Trees bearing up despite hot, dry summer

The Piscataquis River in Dover-Foxcroft as seen on Monday, August 30, 2010. " We are particularly concerned about the Piscataquis River Valley," said William Livingston, associate professor of Forest Resources at the University of Maine, talking about record low water levels with little water moving through the forest in that area. (Bangor Daily News/Kevin Bennett)
The Piscataquis River in Dover-Foxcroft as seen on Monday, August 30, 2010. " We are particularly concerned about the Piscataquis River Valley," said William Livingston, associate professor of Forest Resources at the University of Maine, talking about record low water levels with little water moving through the forest in that area. (Bangor Daily News/Kevin Bennett)
Posted Aug. 30, 2010, at 10:44 p.m.

MACHIAS, Maine — This long, hot summer has taken its toll on home gardens, green lawns and farmers’ crops, but so far has affected Maine’s trees only minimally, experts say. The fall foliage should be as beautiful as ever, they say.

“Things are looking pretty good overall,” said William Ostrofsky, a pathologist with the Maine Forest Service of the Department of Conservation, on Monday.

Rainfall has been lower than normal throughout Maine, with the central part of the state facing drought conditions.

“Paper birch and yellow birch are already turning color in central Maine because of the lack of water,” Ostrofsky said, referring to the Dover-Foxcroft and Guilford area.

“We are particularly concerned about the Piscataquis River Valley,” said William Livingston, associate professor of forest resources at the University of Maine, on Monday. The river is at an all-time low, he said, indicating that little water is moving through the forest.

“The higher temperatures won’t hurt the trees as long as there is rain,” he said.

Livingston researches the information passed on by rings inside trees. “I can look back and definitely identify years of dryness,” he said. But he added that usually drought wouldn’t hurt the trees unless it is combined with a second stressor, such as insect infestations.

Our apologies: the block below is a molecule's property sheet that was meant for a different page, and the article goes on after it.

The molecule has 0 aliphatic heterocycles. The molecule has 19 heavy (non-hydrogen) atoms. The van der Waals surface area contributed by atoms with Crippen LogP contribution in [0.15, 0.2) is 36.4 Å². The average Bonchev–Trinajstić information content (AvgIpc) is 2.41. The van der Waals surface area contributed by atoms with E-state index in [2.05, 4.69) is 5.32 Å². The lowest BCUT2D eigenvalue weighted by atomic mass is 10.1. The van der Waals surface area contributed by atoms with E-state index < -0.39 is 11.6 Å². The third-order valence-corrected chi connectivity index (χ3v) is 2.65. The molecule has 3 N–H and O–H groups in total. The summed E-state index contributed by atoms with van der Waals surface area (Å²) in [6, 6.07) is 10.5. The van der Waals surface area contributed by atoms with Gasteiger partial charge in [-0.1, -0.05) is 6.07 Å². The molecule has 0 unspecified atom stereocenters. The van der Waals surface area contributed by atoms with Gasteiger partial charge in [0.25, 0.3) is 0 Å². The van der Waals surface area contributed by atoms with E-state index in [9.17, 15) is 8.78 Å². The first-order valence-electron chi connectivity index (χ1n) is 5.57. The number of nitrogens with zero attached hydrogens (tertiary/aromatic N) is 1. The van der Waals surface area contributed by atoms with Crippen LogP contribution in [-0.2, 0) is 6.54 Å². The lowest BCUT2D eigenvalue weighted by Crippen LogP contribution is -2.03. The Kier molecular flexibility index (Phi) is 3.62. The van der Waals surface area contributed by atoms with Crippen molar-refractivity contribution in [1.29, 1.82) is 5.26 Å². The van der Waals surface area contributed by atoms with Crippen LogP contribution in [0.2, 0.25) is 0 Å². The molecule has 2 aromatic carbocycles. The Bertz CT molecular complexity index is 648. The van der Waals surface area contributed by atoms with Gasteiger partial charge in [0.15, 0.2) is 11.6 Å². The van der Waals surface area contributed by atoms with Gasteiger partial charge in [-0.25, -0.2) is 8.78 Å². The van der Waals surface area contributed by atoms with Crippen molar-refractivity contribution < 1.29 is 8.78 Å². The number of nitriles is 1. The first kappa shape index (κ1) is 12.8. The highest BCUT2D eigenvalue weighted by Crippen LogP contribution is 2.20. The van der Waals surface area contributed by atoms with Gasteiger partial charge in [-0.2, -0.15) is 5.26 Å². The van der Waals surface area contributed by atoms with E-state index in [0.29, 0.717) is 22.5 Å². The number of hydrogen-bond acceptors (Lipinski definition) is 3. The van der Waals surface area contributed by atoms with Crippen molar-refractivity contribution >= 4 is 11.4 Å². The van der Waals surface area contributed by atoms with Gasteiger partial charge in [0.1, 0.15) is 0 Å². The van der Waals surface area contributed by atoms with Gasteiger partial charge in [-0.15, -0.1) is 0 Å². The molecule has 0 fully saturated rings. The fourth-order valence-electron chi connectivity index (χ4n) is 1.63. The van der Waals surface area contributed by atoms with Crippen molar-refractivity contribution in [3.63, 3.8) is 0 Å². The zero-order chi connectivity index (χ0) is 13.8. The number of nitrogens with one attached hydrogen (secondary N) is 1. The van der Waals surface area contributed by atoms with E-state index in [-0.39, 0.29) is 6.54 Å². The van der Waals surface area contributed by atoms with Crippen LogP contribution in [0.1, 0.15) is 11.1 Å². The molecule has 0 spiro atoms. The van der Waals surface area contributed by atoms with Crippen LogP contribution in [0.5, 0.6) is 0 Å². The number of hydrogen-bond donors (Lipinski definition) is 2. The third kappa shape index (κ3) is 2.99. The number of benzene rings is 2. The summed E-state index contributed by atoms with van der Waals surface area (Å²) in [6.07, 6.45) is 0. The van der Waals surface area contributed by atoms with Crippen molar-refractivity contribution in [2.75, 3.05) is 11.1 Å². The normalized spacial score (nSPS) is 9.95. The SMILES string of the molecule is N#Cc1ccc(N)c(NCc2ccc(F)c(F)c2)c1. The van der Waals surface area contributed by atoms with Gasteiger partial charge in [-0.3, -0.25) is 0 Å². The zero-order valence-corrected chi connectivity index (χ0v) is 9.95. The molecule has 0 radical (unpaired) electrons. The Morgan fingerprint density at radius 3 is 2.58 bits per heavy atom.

Livingston said he is far more concerned about the warmer winters and the impact that has on insect populations.

“Warmer winters aren’t halting the insects,” he said.

For example, the balsam woolly adelgid, once spotted only along the coast, has spread through Washington County all the way to U.S. Route 9.

“Before World War II, temperatures dropped below minus 25 degrees Fahrenheit at least several times a year,” Livingston said. “Since World War II, that only happens about once every five years.”

The lack of pine cones in some areas of the state is cyclical, he said. “Two years ago, for example, we had a huge amount of white pine cones. That won’t happen now for another few years,” he said.

Ostrofsky said many problems were exacerbated last year by the overabundance of rain. Tar leaf spot, which affects the leaves of Norway maples, was rampant last year, but incidents and severity of outbreaks are way down this year, he said.

Ostrofsky said that in the early spring, a fungus was causing pine needles to turn yellow and brown and then fall off white pine trees around the state.

But the fungal infections were caused by last year’s wet spring and summer, “not this year’s conditions,” he said. The infections have not increased the mortality rate of the pines.

“There really is nothing out there of real concern right now,” Ostrofsky said. “And there is nothing that should impact the fall coloration.”

Ostrofsky said the fall colors are triggered by waning daylight, and the early leafing of Maine’s trees this year plays no role.

“I think the hardwoods are in good condition for fall coloration,” he said. He expected the fall leaf-peeping season to begin peaking during the last week in September and the first week of October.

“Overall, statewide, the trees are looking pretty good,” he said.

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